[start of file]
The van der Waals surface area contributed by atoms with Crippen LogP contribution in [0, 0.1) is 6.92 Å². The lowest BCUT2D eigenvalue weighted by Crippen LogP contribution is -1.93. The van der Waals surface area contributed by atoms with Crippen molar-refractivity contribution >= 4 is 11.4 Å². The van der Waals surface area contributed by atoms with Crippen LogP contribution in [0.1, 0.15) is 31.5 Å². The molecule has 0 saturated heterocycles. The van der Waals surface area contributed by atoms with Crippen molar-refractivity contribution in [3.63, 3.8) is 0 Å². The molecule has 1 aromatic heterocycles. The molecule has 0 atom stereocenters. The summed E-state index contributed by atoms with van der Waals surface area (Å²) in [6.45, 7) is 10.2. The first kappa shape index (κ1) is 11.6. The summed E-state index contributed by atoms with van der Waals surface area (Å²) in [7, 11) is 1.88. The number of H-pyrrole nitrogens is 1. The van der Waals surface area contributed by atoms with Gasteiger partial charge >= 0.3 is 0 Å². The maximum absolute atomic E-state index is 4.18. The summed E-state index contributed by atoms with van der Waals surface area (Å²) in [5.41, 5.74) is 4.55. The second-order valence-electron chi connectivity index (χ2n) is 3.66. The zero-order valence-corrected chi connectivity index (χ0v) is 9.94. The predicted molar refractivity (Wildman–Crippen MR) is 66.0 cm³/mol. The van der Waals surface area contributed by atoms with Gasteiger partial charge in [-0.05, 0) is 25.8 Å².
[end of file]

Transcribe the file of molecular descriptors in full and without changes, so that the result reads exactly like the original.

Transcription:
The van der Waals surface area contributed by atoms with Crippen LogP contribution in [0, 0.1) is 6.92 Å². The lowest BCUT2D eigenvalue weighted by Crippen LogP contribution is -1.93. The van der Waals surface area contributed by atoms with Crippen molar-refractivity contribution >= 4 is 11.4 Å². The van der Waals surface area contributed by atoms with Crippen LogP contribution in [0.1, 0.15) is 31.5 Å². The molecule has 0 saturated heterocycles. The van der Waals surface area contributed by atoms with Crippen molar-refractivity contribution in [3.63, 3.8) is 0 Å². The molecule has 1 aromatic heterocycles. The molecule has 0 atom stereocenters. The summed E-state index contributed by atoms with van der Waals surface area (Å²) in [6.45, 7) is 10.2. The first kappa shape index (κ1) is 11.6. The summed E-state index contributed by atoms with van der Waals surface area (Å²) in [7, 11) is 1.88. The number of H-pyrrole nitrogens is 1. The van der Waals surface area contributed by atoms with Gasteiger partial charge >= 0.3 is 0 Å². The maximum absolute atomic E-state index is 4.18. The summed E-state index contributed by atoms with van der Waals surface area (Å²) in [5.41, 5.74) is 4.55. The second-order valence-electron chi connectivity index (χ2n) is 3.66. The zero-order valence-corrected chi connectivity index (χ0v) is 9.94. The predicted molar refractivity (Wildman–Crippen MR) is 66.0 cm³/mol. The van der Waals surface area contributed by atoms with Gasteiger partial charge in [-0.05, 0) is 25.8 Å².